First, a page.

One of the two or three most famous plays in the history of Nebraska football is officially written in the history books (i.e. the box score) this way: M.Davison crossing pass from S.Frost for 12 yards to the MISSOURI0, 1STDOWN NU, TOUCHDOWN, clock 00:00.
That’s the flea-kicker. Doesn’t exactly capture the moment does it? In some ways that’s good for Nebraska.
The Huskers were the No. 1 team in the Associated Press poll entering that game with 46-of-70 first-place votes. They were 28.5-point road favorites over a Missouri team that was 6-3 at that point, two of its losses coming to ranked teams. The Tigers had Corby Jones at quarterback, a dual-threat about a decade before the term caught on, and now a lawyer. They had a sophomore linebacker, Barry Odom, who now coaches his alma mater. They’d eventually retire the number of the senior running back on that team, a tough-as-hell runner by the name of Brock Olivo, now president of the Andy Janovich Fan Club. Olivo left school as Mizzou’s career rushing leader.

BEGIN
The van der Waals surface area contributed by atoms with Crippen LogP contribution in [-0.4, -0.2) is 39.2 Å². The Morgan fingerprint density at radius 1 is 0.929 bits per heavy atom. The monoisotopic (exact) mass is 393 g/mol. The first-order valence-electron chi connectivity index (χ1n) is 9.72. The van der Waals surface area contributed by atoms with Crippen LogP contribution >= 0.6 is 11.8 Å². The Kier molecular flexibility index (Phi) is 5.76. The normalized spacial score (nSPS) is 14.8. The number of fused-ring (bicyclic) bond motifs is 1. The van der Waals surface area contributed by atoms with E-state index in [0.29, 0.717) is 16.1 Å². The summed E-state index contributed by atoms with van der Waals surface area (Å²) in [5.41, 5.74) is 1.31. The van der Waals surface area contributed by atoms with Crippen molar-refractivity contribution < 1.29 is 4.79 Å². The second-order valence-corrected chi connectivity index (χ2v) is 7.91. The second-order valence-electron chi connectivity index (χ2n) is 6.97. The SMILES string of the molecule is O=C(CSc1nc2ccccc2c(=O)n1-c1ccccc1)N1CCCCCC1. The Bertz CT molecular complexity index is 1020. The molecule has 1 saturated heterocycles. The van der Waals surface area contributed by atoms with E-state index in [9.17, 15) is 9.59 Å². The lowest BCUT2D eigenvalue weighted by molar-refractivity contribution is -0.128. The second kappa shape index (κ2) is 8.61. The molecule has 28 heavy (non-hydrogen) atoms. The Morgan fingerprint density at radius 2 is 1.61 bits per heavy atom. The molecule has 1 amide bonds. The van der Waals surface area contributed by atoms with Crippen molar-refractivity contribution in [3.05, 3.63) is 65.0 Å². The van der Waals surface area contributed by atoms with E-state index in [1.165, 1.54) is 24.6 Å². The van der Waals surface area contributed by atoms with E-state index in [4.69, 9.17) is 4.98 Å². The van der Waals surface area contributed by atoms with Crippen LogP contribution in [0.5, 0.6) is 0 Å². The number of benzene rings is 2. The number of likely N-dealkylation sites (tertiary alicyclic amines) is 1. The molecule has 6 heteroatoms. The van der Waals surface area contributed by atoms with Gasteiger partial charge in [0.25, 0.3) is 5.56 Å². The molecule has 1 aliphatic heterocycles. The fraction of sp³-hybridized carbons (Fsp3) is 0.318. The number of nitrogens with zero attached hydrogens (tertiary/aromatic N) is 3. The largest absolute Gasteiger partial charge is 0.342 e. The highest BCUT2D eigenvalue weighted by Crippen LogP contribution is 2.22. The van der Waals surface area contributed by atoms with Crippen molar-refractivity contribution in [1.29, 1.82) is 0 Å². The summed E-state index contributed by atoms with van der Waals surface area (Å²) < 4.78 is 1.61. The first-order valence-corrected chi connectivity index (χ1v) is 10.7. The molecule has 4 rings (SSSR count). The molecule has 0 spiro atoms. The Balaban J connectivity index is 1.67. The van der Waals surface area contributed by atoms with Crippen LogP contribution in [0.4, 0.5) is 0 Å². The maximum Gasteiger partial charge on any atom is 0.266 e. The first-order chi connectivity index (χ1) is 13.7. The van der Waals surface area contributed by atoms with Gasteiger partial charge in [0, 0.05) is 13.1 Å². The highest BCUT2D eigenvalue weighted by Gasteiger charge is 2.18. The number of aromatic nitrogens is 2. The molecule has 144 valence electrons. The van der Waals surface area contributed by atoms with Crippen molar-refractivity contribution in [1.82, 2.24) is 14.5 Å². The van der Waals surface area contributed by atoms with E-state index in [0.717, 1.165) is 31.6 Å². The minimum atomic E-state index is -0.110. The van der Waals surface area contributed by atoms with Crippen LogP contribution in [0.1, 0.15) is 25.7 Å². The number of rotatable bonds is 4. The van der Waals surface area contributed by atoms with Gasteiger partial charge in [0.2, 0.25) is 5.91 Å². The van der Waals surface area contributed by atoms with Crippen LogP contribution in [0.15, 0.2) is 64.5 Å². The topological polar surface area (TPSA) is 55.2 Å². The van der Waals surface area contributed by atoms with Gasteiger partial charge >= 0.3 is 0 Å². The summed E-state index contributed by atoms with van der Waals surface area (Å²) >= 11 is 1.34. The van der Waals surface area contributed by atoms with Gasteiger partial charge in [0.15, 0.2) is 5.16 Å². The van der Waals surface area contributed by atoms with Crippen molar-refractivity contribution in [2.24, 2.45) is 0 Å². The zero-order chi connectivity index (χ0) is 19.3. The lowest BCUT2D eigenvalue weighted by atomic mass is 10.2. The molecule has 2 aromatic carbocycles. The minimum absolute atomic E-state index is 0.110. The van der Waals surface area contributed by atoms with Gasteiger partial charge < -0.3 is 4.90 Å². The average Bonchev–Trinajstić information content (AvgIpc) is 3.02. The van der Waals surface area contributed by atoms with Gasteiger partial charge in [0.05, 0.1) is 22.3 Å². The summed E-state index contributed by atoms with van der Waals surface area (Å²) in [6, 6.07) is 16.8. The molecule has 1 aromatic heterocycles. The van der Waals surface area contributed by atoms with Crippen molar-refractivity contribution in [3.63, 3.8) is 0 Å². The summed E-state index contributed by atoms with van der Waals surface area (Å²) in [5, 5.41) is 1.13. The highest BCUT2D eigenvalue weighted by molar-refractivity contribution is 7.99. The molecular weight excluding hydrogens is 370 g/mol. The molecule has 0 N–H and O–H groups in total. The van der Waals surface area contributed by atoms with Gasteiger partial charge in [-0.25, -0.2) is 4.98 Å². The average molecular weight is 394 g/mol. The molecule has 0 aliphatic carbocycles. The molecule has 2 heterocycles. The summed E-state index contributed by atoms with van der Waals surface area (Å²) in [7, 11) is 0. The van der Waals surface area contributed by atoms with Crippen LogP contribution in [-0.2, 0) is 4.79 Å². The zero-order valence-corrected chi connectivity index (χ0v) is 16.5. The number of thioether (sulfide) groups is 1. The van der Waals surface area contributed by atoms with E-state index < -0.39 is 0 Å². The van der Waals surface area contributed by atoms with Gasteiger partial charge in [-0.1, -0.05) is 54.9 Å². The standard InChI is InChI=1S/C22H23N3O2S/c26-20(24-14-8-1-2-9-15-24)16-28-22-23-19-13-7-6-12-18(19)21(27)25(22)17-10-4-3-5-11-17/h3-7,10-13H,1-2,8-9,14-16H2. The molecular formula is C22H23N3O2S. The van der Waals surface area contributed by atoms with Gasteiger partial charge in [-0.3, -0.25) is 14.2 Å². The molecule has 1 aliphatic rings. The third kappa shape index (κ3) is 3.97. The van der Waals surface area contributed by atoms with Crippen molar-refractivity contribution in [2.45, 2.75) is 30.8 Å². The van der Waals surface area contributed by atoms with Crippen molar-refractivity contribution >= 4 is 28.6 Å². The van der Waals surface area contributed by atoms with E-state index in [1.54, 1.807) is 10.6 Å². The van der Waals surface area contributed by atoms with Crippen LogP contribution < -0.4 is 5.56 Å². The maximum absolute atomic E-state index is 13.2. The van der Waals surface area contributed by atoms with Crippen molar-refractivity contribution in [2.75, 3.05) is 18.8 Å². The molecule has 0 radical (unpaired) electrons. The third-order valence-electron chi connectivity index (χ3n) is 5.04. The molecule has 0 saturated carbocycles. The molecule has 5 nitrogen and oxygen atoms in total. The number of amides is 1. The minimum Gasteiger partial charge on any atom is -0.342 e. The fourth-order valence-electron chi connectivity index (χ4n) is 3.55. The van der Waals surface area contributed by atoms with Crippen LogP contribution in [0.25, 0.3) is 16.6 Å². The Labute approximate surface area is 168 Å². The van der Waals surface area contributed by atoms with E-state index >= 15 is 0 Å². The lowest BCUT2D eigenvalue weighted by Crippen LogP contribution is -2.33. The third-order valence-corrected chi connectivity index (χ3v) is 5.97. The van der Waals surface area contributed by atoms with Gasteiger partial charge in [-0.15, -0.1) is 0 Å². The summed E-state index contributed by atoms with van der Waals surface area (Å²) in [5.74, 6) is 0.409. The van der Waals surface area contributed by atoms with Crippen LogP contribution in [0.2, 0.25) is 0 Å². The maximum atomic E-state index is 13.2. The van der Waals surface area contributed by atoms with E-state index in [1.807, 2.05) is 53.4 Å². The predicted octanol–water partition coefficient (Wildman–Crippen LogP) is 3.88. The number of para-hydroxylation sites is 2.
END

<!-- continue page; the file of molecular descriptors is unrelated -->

And Nebraska was still favored by four touchdowns. So that touchdown Scott Frost threw on a crossing route to Matt Davison on the last play of the game to force overtime and save an unbeaten season? The box score version is kind of the kindest version of what actually happened.
Poll logic dictates that when a No. 1 team needs overtime to beat a 28-point underdog said No. 1 team is going to lose some votes and get punished in the polls. Doesn’t make that logic necessarily logical all the time, but it’s the way this sport works.
But what happens when the No. 1 team needs a pass to be bobbled by the intended receiver at the goal line near the right hash then, with the ball inches from the grass, kicked up into the air by the same receiver only for another receiver, who started the play lined up outside of the left hash, to come all the way across the back of the end zone, dive and catch the kicked ball, which was once again inches from the grass? That’s a one-in-a-million shot. You couldn’t go out in your backyard right now with two other people, no defenders, and recreate that play the way it actually unfolded.
And poll logic dictates that the recipient of such a miracle must really pay. Nebraska dropped to No. 3 in the Nov. 10 AP poll, losing all but three of its first-place votes. (Side note: I’d really like to know who those three voters were and talk to them.) Michigan, No. 4 on the Saturday in question, made that pretty easy to do. The Wolverines beat No. 2 Penn State, one of five unbeatens at that point, 34-8 in Happy Valley. It was a big enough win that Michigan might have jumped to the top spot anyway, but the flea-kicker made it a certainty.